• (2/5)
    Texas Rangers are ineffective at fighting Indians.2/4 (Indifferent).800 pages of aimless rambling.
  • (4/5)

    Esto le resultó útil a 1 persona

    The cover of Comanche Moon announces that it is the “final volume of the Lonesome Dove saga,” a series of four novels of the Old West by Larry McMurtry. It may have been the last one composed, but it is a prequel to its more famous ostensible sequel, Lonesome Dove. Comanche Moon is a pretty good tale in its own right. In it, we meet most of the characters who achieved fame in the television miniseries of the earlier written Lonesome Dove. It is a long (752 pages) narrative that rarely drags. The principal characters, many of whom are Native Americans, are always interesting. McMurtry’s inhabitants (both red and white) of southwest Texas in the mid 19th century were extremely tough and often brutal. Nevertheless, some of them achieve a high level of dignity in McMurtry’s telling, even if they (the Comanches) are inclined to torture their captives or (the Texas rangers) hang their suspected criminal prisoners without trial.When we enter the minds of the Indians (that’s what they were called in those days), we encounter spirits, witches, and omens. I don’t know whether the Indians back then actually thought that way, but the trope is useful as a way of emphasizing a very real difference in perception between them and their Texan enemies. The meta-message behind the literal narrative is the end of the Comanche’s way of life as white settlers move in and drive away the great buffalo herds that were their primary source of food and clothing. Their great war chief, Buffalo Hump, leads one last great raid from the plains all the way to the Gulf of Mexico, but in the end even he realizes that not only he, but his entire culture, is dying. A fine tale, well-told.(JAB)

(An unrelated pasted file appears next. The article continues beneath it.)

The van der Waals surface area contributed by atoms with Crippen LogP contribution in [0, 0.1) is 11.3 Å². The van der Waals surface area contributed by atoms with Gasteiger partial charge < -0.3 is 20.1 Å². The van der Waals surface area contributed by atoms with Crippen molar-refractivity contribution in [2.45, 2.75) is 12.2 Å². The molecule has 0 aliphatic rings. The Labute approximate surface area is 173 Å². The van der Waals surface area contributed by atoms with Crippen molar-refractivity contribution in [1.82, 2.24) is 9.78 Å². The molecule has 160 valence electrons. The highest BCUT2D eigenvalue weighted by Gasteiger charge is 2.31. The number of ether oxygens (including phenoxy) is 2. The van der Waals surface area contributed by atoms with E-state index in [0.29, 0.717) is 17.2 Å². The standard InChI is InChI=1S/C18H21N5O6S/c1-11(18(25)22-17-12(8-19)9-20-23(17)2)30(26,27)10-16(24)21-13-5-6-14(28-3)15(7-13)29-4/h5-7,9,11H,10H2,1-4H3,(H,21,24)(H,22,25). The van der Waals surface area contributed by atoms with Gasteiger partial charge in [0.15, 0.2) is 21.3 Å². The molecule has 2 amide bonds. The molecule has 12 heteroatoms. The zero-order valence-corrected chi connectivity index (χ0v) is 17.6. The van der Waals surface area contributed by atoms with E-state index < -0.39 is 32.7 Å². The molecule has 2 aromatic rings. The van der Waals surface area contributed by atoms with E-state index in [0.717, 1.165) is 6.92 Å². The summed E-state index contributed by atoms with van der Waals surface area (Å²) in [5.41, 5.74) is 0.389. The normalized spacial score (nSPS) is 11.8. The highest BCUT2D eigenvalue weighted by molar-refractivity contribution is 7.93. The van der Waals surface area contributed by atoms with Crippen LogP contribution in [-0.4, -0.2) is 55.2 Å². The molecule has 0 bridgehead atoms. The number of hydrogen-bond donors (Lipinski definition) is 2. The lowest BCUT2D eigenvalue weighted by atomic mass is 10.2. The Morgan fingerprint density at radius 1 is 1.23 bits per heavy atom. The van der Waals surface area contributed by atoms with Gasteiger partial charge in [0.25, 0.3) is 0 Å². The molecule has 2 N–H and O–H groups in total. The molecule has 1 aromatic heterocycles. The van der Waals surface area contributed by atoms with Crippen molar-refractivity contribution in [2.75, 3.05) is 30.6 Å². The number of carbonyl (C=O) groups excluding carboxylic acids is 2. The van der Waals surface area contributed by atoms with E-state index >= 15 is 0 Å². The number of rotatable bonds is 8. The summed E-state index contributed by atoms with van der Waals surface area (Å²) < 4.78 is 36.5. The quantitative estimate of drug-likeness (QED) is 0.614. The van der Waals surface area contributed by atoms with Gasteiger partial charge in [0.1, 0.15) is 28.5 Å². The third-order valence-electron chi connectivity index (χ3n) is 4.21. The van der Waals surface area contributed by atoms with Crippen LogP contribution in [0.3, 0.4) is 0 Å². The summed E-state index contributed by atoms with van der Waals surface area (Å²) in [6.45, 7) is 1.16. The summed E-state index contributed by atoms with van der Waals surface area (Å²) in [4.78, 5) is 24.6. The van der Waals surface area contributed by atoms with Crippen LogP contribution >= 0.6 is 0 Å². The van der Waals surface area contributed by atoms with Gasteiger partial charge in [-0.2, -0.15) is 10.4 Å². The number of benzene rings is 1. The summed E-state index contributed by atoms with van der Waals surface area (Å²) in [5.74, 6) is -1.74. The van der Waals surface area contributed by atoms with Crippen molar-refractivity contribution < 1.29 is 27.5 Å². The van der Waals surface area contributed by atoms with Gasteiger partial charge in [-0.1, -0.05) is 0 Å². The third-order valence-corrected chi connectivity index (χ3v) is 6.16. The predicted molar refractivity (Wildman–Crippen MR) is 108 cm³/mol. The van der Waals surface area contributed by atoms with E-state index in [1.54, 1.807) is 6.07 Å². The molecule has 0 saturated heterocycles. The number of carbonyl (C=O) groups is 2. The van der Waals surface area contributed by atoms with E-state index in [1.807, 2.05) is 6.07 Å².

Esto le resultó útil a 1 persona

  • (4/5)

    Esto le resultó útil a 1 persona

    The third novel (time line wise) in the Lonesome Dove series, and through the first three, the second best. The story continues after ‘Dead Man’s Walk’, and tells the story of Gus McCrae and Woodrow Cal. The story has the two men becoming Captains of the Texas Rangers, and also introduces Lonesome Dove characters Blue Duck, Pea Eye, Newt and Deets. The old stories that the gang tells in Lonesome Dove have their routes in this book of the series. McMurtry is an excellent story teller. His character description is un-believable. He tells what the characters are thinking, how they are affected by each other and the world around them. Reading this series from Lonesome Dove on did not ruin the story for me, but sticking to the time line in reading would have made it a truly epic experience. Onto ‘Streets of Laredo’.

    Esto le resultó útil a 1 persona

  • (5/5)

    Esto le resultó útil a 1 persona

    I have loved every book in this series. This one was particulary interesting because of the greusomeness of what happened to Inish Scull, and the loves and losses of Captains McCrae and Call.

    Esto le resultó útil a 1 persona

  • (4/5)

    Esto le resultó útil a 1 persona

    good story, descriptions of inhumanity that have remained with me over the years

    Esto le resultó útil a 1 persona

  • (5/5)
    Amazing series...recommend all books in this series.